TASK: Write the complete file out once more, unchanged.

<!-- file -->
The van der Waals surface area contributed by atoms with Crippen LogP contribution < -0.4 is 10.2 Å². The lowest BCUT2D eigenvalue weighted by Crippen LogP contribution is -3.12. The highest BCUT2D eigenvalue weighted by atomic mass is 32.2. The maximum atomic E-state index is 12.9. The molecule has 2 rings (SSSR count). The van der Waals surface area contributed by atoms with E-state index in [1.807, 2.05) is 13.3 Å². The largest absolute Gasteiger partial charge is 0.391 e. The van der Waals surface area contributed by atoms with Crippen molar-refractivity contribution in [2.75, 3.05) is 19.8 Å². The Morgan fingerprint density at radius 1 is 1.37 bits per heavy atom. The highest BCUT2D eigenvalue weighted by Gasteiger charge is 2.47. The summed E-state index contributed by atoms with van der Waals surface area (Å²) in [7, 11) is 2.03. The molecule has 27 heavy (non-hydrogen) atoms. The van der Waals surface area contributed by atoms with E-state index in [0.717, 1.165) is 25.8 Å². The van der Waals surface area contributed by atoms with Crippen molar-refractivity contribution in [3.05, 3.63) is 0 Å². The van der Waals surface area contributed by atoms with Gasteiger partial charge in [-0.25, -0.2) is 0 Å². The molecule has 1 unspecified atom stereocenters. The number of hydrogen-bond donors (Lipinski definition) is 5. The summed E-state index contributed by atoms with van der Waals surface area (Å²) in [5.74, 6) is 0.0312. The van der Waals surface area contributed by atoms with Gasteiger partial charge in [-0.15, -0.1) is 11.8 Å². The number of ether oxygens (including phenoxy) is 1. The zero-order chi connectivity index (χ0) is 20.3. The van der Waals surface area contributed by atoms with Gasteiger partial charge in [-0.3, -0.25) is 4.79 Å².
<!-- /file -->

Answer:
The van der Waals surface area contributed by atoms with Crippen LogP contribution < -0.4 is 10.2 Å². The lowest BCUT2D eigenvalue weighted by Crippen LogP contribution is -3.12. The highest BCUT2D eigenvalue weighted by atomic mass is 32.2. The maximum atomic E-state index is 12.9. The molecule has 2 rings (SSSR count). The van der Waals surface area contributed by atoms with E-state index in [1.807, 2.05) is 13.3 Å². The largest absolute Gasteiger partial charge is 0.391 e. The van der Waals surface area contributed by atoms with Crippen molar-refractivity contribution in [2.75, 3.05) is 19.8 Å². The Morgan fingerprint density at radius 1 is 1.37 bits per heavy atom. The highest BCUT2D eigenvalue weighted by Gasteiger charge is 2.47. The summed E-state index contributed by atoms with van der Waals surface area (Å²) in [7, 11) is 2.03. The molecule has 27 heavy (non-hydrogen) atoms. The van der Waals surface area contributed by atoms with E-state index in [0.717, 1.165) is 25.8 Å². The van der Waals surface area contributed by atoms with Crippen molar-refractivity contribution in [3.05, 3.63) is 0 Å². The van der Waals surface area contributed by atoms with Gasteiger partial charge in [-0.25, -0.2) is 0 Å². The molecule has 1 unspecified atom stereocenters. The number of hydrogen-bond donors (Lipinski definition) is 5. The summed E-state index contributed by atoms with van der Waals surface area (Å²) in [5.74, 6) is 0.0312. The van der Waals surface area contributed by atoms with Gasteiger partial charge in [-0.15, -0.1) is 11.8 Å². The number of ether oxygens (including phenoxy) is 1. The zero-order chi connectivity index (χ0) is 20.3. The van der Waals surface area contributed by atoms with Gasteiger partial charge in [-0.3, -0.25) is 4.79 Å².